1. Whether you have yet to write a single word of the story in your head or have a finished manuscript, there will be workshops that direct you to the next step, whatever that may be in your particular case. Among the very first things I learned was the importance of having a blog as a writer, for instance.
  2. You will network with people.  You will meet writers still learning what it is all about like myself, editors, literary agents, publishers, traditionally published authors, independently published authors, industry legends and probably make a few new friends. They may not “discover you” but you will discover them. They will encourage you, challenge you and inspire you. After all, they’ve been down this same path before.
  3. By taking the time and spending the money to attend, you are declaring, “I am taking my writing and myself seriously.” I once heard that if you want to know what is important to a person, look at their calendar and their bank statement. Find a conference you can afford and start there. I’ve even attended a workshop for free when scholarships were offered.
  4. You will learn so much. Already have a book published? Well, great, but don’t let that stop you from growing, learning, fine tuning, and developing your skill. I have just published my second novel, written a dozen freelance articles, blogged for several years now and I still have so much to learn.
  5. You will discover new venues for your writing. I had never contemplated writing magazine articles, but through a connection made at a conference, it has become one of my most lucrative and consistent writing assignments.
  6. You will discover that there is no one magical way to success. As a matter of fact, you may hear conflicting information and it will be up to you to chew up the meat and toss out the bones. In other words, take in what you can digest and leave the rest to gnaw on later.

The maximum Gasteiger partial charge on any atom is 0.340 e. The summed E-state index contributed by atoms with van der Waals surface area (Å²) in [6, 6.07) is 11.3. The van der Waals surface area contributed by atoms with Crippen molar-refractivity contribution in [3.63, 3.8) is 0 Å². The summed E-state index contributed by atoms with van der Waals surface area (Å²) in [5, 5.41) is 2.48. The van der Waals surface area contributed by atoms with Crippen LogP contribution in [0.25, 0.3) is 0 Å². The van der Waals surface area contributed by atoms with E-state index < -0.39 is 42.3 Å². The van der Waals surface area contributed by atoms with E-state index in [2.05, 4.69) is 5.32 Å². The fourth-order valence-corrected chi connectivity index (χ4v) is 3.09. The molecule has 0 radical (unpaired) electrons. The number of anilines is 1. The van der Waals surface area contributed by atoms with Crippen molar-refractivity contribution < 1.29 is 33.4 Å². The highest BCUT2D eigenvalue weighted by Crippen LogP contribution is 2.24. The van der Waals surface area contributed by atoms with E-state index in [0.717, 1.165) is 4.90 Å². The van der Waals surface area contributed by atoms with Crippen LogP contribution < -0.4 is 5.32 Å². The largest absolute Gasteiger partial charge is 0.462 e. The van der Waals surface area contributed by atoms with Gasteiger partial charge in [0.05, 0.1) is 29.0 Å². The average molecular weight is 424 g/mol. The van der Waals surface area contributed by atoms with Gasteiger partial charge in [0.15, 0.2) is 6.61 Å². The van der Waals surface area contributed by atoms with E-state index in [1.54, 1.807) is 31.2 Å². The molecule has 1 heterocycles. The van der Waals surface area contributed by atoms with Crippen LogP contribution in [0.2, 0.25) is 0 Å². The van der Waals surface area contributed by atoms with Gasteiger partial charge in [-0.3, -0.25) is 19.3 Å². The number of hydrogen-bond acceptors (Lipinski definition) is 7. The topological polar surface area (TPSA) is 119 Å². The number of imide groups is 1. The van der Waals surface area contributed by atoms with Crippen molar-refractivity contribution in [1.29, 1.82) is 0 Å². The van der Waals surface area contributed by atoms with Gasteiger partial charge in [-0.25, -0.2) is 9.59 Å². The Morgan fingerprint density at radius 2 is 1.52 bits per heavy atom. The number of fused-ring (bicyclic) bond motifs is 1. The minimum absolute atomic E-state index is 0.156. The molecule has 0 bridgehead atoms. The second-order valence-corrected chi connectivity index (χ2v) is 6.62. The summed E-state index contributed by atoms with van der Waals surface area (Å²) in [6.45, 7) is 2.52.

7. You will come to understand that there is no substitute for hard work and determination. You’re going to have to pay your dues, face disappointments, perhaps experience unfair criticism and rejection. Then you get to decide whether you will use those experiences as stepping stones to the next level, or allow them to be stumbling blocks.
  8. You may discover that your journey is worth enjoying on the way to where you’re going. It may become apparent that some of the best things in life can not be rushed. After all, timing IS everything and your day is coming.
  9. How you measure success may be adjusted. This was a huge one for me. I didn’t think I could call myself a real writer until I had been published and paid for my work. I didn’t think I could call myself a successful author until my books were traditionally published and sold in high numbers. I now have a different measure of success. I simply want to know that I’ve made a difference in the lives of those who have read my written words.
  10. Finally, you will find that your focus has changed. Your dream of writing no longer lives in your peripheral vision. Instead, this thing known as word-weaving has taken a prominent place in your life and will resist being boxed up and put away for another day.

(Learn more about Stephanie and her writing on her blog (Stephanie Rodda – Pondering Faith and Family) at
https://stephanierodda.wordpress.com/

And read her devotional writings on her Facebook page:
https://www.facebook.com/StephanieRoddaWritings/posts/1252663158185948:0 )